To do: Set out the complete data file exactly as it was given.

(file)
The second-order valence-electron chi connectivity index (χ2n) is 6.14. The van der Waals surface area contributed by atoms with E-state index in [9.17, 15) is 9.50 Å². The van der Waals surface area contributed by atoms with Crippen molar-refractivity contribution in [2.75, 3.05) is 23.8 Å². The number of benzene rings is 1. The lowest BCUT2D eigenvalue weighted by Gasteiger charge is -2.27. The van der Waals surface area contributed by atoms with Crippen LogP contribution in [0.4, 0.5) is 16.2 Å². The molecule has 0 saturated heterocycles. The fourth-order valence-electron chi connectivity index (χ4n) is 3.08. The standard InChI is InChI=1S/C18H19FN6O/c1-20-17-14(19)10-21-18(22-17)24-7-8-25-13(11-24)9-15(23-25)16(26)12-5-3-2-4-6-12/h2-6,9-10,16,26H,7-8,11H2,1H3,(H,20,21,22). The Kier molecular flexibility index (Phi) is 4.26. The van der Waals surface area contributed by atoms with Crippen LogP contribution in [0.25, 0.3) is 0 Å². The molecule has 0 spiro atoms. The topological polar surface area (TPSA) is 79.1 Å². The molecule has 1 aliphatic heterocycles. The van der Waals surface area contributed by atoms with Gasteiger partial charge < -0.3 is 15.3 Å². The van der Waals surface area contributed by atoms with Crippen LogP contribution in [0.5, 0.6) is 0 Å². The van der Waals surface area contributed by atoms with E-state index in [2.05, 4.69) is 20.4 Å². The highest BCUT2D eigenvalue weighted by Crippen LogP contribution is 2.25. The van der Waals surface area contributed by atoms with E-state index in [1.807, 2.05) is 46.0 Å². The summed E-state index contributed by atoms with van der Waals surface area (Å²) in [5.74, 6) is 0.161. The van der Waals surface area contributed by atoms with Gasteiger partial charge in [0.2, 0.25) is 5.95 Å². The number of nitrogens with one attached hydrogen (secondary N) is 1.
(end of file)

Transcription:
The second-order valence-electron chi connectivity index (χ2n) is 6.14. The van der Waals surface area contributed by atoms with E-state index in [9.17, 15) is 9.50 Å². The van der Waals surface area contributed by atoms with Crippen molar-refractivity contribution in [2.75, 3.05) is 23.8 Å². The number of benzene rings is 1. The lowest BCUT2D eigenvalue weighted by Gasteiger charge is -2.27. The van der Waals surface area contributed by atoms with Crippen LogP contribution in [0.4, 0.5) is 16.2 Å². The molecule has 0 saturated heterocycles. The fourth-order valence-electron chi connectivity index (χ4n) is 3.08. The standard InChI is InChI=1S/C18H19FN6O/c1-20-17-14(19)10-21-18(22-17)24-7-8-25-13(11-24)9-15(23-25)16(26)12-5-3-2-4-6-12/h2-6,9-10,16,26H,7-8,11H2,1H3,(H,20,21,22). The Kier molecular flexibility index (Phi) is 4.26. The van der Waals surface area contributed by atoms with Crippen LogP contribution in [0.25, 0.3) is 0 Å². The molecule has 0 spiro atoms. The topological polar surface area (TPSA) is 79.1 Å². The molecule has 1 aliphatic heterocycles. The van der Waals surface area contributed by atoms with Gasteiger partial charge < -0.3 is 15.3 Å². The van der Waals surface area contributed by atoms with Crippen LogP contribution in [0.5, 0.6) is 0 Å². The van der Waals surface area contributed by atoms with E-state index in [2.05, 4.69) is 20.4 Å². The highest BCUT2D eigenvalue weighted by Crippen LogP contribution is 2.25. The van der Waals surface area contributed by atoms with E-state index in [1.807, 2.05) is 46.0 Å². The summed E-state index contributed by atoms with van der Waals surface area (Å²) in [5.74, 6) is 0.161. The van der Waals surface area contributed by atoms with Gasteiger partial charge in [0.2, 0.25) is 5.95 Å². The number of nitrogens with one attached hydrogen (secondary N) is 1.